Energy utility companies face trade-offs in navigating through today’s environmental challenges. On the one hand they face intense political, social and environmental pressures to move towards adopting energy systems that incorporate the use of renewable energy resources. By making this transition they would contribute to carbon reduction and mitigate climate change. On the other hand, they need to coordinate their resources and become efficient when investing in new plants or upgrading existing production systems. This paper seeks to address the gains that utility companies can make when replacing older fossil fuel base- plants with efficient combined heat and power (CHP) plants. We discuss the system effects from the changes in production of other units when new plants are constructed. Using one of the largest energy utility companies in Sweden, Fortum, as empirical point of departure, we analyzed the company’s transition from using coal and hydrocarbons to an increased use of renewables and waste incineration CHP. Our analysis was based on comprehensive production data on CO2, SOx and NOx emissions. Our findings suggest that primary energy consumption drops when older, less efficient fossil plants are substituted for new efficient CHP plants; this drop includes the effect on remaining production. The benefits in terms of primary energy savings might even be greater than what is achieved in meeting the goal of climate change abatement through reduced CO2 emissions; NOx and SOx emissions are decreased with new biomass CHPs. Waste incineration CHP increase NOx and SOx emissions, when there is less fossil fuel to replace after the use of biomass is extended. In both cases, economic efficiency increase as costs are reduced.

  • 4.
    Wedin, Anna
    et al.
    KTH, School of Architecture and the Built Environment (ABE).
    Lundgren, M.
    KTH, School of Architecture and the Built Environment (ABE).
    Mushi, Catherine
    KTH, School of Architecture and the Built Environment (ABE).
    Suleiman, Lina
    KTH, School of Architecture and the Built Environment (ABE), Urban Planning and Environment, Urban and Regional Studies.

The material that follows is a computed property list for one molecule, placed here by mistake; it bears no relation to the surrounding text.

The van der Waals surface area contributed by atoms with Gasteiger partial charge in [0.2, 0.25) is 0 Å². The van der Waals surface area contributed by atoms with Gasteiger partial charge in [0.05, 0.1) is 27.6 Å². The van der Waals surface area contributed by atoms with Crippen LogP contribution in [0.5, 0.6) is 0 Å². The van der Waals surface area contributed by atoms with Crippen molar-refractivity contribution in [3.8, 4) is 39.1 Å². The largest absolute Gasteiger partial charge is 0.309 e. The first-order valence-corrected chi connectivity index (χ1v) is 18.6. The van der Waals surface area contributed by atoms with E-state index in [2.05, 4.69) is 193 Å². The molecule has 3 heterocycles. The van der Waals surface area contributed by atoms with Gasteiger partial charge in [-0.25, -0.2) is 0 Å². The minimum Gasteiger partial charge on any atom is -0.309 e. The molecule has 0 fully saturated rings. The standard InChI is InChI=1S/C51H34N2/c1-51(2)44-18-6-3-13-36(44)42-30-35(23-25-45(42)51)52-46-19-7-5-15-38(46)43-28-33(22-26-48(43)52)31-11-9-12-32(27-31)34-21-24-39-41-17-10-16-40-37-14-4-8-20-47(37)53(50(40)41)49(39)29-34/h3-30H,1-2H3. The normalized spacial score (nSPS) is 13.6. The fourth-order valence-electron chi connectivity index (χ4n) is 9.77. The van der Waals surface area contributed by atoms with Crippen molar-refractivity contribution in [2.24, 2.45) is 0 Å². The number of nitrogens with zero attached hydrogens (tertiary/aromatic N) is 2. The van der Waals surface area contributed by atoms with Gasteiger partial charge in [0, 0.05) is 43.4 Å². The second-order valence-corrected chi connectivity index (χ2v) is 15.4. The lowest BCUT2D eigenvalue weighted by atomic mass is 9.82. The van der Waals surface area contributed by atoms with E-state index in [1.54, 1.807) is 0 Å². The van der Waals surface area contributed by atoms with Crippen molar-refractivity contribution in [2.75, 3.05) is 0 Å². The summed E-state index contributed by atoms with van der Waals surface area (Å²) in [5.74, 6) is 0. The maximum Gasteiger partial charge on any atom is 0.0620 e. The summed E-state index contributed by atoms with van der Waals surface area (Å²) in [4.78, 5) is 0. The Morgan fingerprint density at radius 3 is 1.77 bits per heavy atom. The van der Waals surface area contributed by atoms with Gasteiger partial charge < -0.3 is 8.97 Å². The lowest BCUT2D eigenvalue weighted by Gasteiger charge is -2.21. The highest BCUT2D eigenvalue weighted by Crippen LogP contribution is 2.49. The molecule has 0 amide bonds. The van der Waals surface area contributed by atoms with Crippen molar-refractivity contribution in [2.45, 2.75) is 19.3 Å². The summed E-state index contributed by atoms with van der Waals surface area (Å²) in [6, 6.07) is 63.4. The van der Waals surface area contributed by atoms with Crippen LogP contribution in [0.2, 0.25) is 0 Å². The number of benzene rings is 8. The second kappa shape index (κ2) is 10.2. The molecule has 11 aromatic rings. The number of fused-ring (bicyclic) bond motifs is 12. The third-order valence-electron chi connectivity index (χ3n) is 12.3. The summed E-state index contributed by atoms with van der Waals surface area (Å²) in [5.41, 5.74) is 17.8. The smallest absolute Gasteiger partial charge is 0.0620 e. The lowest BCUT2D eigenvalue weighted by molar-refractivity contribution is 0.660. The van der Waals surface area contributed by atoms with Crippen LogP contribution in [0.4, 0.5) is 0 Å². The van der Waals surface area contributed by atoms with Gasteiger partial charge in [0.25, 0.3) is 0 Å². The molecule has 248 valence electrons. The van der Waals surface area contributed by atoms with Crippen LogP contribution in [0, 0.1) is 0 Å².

Gustafsson, Jan-Erik
    KTH, School of Architecture and the Built Environment (ABE), Land and Water Resources Engineering (moved 20130630), Water Management.
    Food versus fuel: The case of the makeni community in Sierra Leone2013In: Wit Transactions on Ecology and The Environment, ISSN 1746-448X, E-ISSN 1743-3541, Vol. 170, p. 37-48Article in journal (Refereed)
    Abstract [en]

    Food security can be defined in terms of availability, access, and use of food. The study assesses whether the measures taken by Addax Bioenergy in the Makeni community in Sierra Leone are effective and sufficient to ensure food security locally as well as regionally. Land and water availability, agricultural intensification and infrastructure, self-sufficiency/market dependency and alternative income options have been identified as the main factors affecting food security in the project area. The main measures employed by Addax involve the use of an 'environmental, social and health impact assessment' (ESHIA) to identify and propose measures to mitigate any impacts that would adversely affect the food security of the region. The results show that the proposed measures for mitigating negative impacts on food security are in some instances inappropriate and inadequate, leaving the affected communities exposed to risks and shocks of food insecurity. It is also found that the insufficiency of mitigation measures is a result of weak governance and lack of oversight that may leave the community at the mercy of Addax Bioenergy.